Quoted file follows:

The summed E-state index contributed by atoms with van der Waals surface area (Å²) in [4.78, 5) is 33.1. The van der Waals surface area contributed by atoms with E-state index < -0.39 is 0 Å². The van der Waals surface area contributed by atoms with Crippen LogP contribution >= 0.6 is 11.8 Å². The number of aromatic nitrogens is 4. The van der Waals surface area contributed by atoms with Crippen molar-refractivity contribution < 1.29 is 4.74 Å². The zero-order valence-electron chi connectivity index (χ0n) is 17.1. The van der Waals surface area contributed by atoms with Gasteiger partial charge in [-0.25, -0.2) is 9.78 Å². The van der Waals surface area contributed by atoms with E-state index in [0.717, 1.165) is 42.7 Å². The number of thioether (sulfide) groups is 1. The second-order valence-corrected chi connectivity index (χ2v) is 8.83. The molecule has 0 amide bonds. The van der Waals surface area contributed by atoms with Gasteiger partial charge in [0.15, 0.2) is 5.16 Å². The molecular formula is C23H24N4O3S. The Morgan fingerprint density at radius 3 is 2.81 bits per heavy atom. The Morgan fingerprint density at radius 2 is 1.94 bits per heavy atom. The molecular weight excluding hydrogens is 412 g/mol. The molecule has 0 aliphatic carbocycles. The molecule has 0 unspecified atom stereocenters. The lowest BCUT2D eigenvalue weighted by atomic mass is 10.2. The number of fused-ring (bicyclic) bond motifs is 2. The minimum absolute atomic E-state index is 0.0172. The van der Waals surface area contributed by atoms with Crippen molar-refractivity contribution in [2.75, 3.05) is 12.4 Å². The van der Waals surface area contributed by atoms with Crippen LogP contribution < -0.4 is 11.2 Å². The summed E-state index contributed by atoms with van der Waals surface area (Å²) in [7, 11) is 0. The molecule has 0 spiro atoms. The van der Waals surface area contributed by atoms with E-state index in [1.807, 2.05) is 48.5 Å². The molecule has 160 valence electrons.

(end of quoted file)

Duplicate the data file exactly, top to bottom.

The summed E-state index contributed by atoms with van der Waals surface area (Å²) in [4.78, 5) is 33.1. The van der Waals surface area contributed by atoms with E-state index < -0.39 is 0 Å². The van der Waals surface area contributed by atoms with Crippen LogP contribution >= 0.6 is 11.8 Å². The number of aromatic nitrogens is 4. The van der Waals surface area contributed by atoms with Crippen molar-refractivity contribution < 1.29 is 4.74 Å². The zero-order valence-electron chi connectivity index (χ0n) is 17.1. The van der Waals surface area contributed by atoms with Gasteiger partial charge in [-0.25, -0.2) is 9.78 Å². The van der Waals surface area contributed by atoms with E-state index in [0.717, 1.165) is 42.7 Å². The number of thioether (sulfide) groups is 1. The second-order valence-corrected chi connectivity index (χ2v) is 8.83. The molecule has 0 amide bonds. The van der Waals surface area contributed by atoms with Gasteiger partial charge in [0.15, 0.2) is 5.16 Å². The molecular formula is C23H24N4O3S. The Morgan fingerprint density at radius 3 is 2.81 bits per heavy atom. The Morgan fingerprint density at radius 2 is 1.94 bits per heavy atom. The molecular weight excluding hydrogens is 412 g/mol. The molecule has 0 aliphatic carbocycles. The molecule has 0 unspecified atom stereocenters. The lowest BCUT2D eigenvalue weighted by atomic mass is 10.2. The number of fused-ring (bicyclic) bond motifs is 2. The minimum absolute atomic E-state index is 0.0172. The van der Waals surface area contributed by atoms with Crippen molar-refractivity contribution in [2.75, 3.05) is 12.4 Å². The van der Waals surface area contributed by atoms with Crippen LogP contribution < -0.4 is 11.2 Å². The summed E-state index contributed by atoms with van der Waals surface area (Å²) in [7, 11) is 0. The molecule has 0 spiro atoms. The van der Waals surface area contributed by atoms with E-state index in [1.807, 2.05) is 48.5 Å². The molecule has 160 valence electrons.